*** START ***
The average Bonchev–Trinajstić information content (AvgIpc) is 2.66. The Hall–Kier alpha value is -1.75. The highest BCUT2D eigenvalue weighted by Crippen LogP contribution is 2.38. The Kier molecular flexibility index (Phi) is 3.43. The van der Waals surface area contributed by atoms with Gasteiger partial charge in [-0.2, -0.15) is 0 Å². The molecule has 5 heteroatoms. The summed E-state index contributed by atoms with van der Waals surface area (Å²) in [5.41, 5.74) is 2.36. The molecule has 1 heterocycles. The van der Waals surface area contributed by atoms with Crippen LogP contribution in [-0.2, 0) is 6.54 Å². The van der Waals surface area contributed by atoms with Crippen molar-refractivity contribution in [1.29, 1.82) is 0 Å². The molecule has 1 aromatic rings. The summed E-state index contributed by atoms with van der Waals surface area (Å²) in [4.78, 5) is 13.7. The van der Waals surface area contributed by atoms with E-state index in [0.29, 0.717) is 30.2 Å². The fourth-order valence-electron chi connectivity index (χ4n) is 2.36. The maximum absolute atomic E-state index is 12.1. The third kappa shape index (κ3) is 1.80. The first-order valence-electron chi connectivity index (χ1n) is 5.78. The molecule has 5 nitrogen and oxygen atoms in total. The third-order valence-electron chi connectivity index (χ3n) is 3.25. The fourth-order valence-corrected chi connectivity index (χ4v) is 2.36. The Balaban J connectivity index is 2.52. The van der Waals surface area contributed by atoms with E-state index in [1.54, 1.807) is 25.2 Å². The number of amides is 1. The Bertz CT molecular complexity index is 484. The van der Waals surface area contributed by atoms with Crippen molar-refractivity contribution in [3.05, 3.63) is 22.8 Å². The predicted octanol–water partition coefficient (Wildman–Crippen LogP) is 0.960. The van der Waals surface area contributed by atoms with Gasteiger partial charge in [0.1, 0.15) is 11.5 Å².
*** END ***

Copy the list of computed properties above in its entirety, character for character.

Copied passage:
The average Bonchev–Trinajstić information content (AvgIpc) is 2.66. The Hall–Kier alpha value is -1.75. The highest BCUT2D eigenvalue weighted by Crippen LogP contribution is 2.38. The Kier molecular flexibility index (Phi) is 3.43. The van der Waals surface area contributed by atoms with Gasteiger partial charge in [-0.2, -0.15) is 0 Å². The molecule has 5 heteroatoms. The summed E-state index contributed by atoms with van der Waals surface area (Å²) in [5.41, 5.74) is 2.36. The molecule has 1 heterocycles. The van der Waals surface area contributed by atoms with Crippen LogP contribution in [-0.2, 0) is 6.54 Å². The van der Waals surface area contributed by atoms with Crippen molar-refractivity contribution in [1.29, 1.82) is 0 Å². The molecule has 1 aromatic rings. The summed E-state index contributed by atoms with van der Waals surface area (Å²) in [4.78, 5) is 13.7. The van der Waals surface area contributed by atoms with E-state index in [0.29, 0.717) is 30.2 Å². The fourth-order valence-electron chi connectivity index (χ4n) is 2.36. The maximum absolute atomic E-state index is 12.1. The third kappa shape index (κ3) is 1.80. The first-order valence-electron chi connectivity index (χ1n) is 5.78. The molecule has 5 nitrogen and oxygen atoms in total. The third-order valence-electron chi connectivity index (χ3n) is 3.25. The fourth-order valence-corrected chi connectivity index (χ4v) is 2.36. The Balaban J connectivity index is 2.52. The van der Waals surface area contributed by atoms with E-state index in [1.54, 1.807) is 25.2 Å². The number of amides is 1. The Bertz CT molecular complexity index is 484. The van der Waals surface area contributed by atoms with Crippen molar-refractivity contribution in [3.05, 3.63) is 22.8 Å². The predicted octanol–water partition coefficient (Wildman–Crippen LogP) is 0.960. The van der Waals surface area contributed by atoms with Gasteiger partial charge in [0.1, 0.15) is 11.5 Å².